Between DC and Boston, you are largely stuck low, and and the distances are right in the sweet spot for the new plane.
I'll stick with "more sure than not" while allowing for the qualifiers you mention. TA wouldn't spend the money otherwise.
I don't think this is going to carve many sales away from the King Air line, either. King Airs and PC-12s serve (mostly) different market segments (fast, pressurized, expensive, moderate size) than the Caravan/SkyCourier (slow, unpressurized, optimized for LOTS of cargo). They also have the advantage that there are a lot of pilots qualified for each. If a Kodiak fits the role for those companies that switched, my guess is that they picked the wrong airplane for their role in the first place, or maybe they went looking for a market after they already had their fleet, or maybe they'd been a legacy King Air shop from a time before there were better options.
Does this mean I might be able to get a good price on a used 208 soon?
Well, at least they moved it out of the weeds. Sad, that used to be a thriving manufacturer.
Interesting,the freight doge should be happy.
Yup. Rumor is it'll fit the smaller FedEx cargo containers without modifications.
Only the FedEx ones. The UPS contracts will probably remain, "We don't care what you fly, as long as it's dirt cheap."
P.S. Maybe not even the FedEx freight dogs will be happy. This thing will be designed such that a really cheap pilot can fly it... no offense to anyone who ends up flying it... but I'm sure that's a design goal.
If it's similar to the Ayres plane above, they'll design the plane around the pods, like the A10 w/ the 30 mm gun was.
P.P.S. I'd fly it. Dumpy, slow, high-wing, carries a metric-crap-ton of stuff, ugly... just my kind of airplane. LOL!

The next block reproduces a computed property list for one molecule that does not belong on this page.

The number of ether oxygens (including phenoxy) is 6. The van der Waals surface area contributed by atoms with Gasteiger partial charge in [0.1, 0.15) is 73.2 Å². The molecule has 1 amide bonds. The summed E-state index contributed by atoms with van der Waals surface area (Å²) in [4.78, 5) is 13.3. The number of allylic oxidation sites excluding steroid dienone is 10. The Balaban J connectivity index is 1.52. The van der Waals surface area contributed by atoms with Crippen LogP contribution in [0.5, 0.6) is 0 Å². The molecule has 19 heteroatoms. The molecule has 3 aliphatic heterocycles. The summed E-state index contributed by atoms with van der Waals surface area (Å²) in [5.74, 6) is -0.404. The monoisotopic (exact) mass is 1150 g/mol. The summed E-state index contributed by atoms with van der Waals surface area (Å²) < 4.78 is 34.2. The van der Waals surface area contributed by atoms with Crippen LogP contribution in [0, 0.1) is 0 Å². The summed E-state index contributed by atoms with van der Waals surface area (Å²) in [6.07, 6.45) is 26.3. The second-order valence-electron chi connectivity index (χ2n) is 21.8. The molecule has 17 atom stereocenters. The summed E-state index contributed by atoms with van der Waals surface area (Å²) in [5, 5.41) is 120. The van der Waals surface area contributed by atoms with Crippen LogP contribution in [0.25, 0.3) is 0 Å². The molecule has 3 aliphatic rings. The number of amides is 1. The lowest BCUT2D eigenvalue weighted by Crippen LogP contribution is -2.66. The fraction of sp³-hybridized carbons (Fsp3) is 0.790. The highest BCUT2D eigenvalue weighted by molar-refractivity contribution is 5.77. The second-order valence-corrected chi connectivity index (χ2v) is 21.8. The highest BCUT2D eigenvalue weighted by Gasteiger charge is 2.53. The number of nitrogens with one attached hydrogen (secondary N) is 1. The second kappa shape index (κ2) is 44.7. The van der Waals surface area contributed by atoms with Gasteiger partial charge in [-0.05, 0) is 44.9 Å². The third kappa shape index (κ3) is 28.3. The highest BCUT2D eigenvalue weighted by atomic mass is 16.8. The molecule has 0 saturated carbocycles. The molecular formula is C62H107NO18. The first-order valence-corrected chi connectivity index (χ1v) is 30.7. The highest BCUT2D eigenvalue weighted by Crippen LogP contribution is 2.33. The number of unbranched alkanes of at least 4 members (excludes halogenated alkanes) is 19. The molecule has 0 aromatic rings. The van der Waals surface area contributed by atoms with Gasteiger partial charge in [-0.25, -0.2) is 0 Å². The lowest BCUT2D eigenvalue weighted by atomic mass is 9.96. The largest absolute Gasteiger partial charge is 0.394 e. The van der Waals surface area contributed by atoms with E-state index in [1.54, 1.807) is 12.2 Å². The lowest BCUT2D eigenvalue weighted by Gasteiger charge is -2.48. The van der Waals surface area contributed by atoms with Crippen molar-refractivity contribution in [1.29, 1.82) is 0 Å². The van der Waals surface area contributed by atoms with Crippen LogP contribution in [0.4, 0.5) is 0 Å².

There was a perfectly good short hauler, introduced in 1976, the Short SD-330.
We had the 360 for awhile....unpressurized.
I didn't fly it, before I got hired, but old Capt's loved flying it.
Yeah, a T-tail Otter
Twin-engine redundancy is never a bad thing. I think it's a great step up from the Caravan, plus it'll be more comfortable as a passenger hauler. With that fixed gear it'll be cheaper to insure, too.
There are several small airlines in the US using the Caravan for EAS service. This would give them a new 19 seat option that hasn't existed in over a decade. Beech hasn't built the B1900 since around 2003. There are no new aircraft in the 19-30 seat market, and a void has been created as the existing fleet ages out.
I wonder if Cape Air might want a few for some of their routes as well. Supposedly Tecnam is coming to market with a twin piston small airliner for them, but this might better fill a few niches in some of their more well traveled routes.
Cape Air specifically asked for a piston replacement for the Cessna 402. They deemed turboprops to be too expensive to operate in their network. Cessna was unwilling to restart production of the 402 for them.
I could see this getting some "special missions" adaptations too. ISR type stuff where speed isn't a need, just a nice slow loiter. And as they depreciate, the non-defense aerial survey world would like to get hold of them too. Their fleets of Cessna 402/404/406 aren't getting any younger.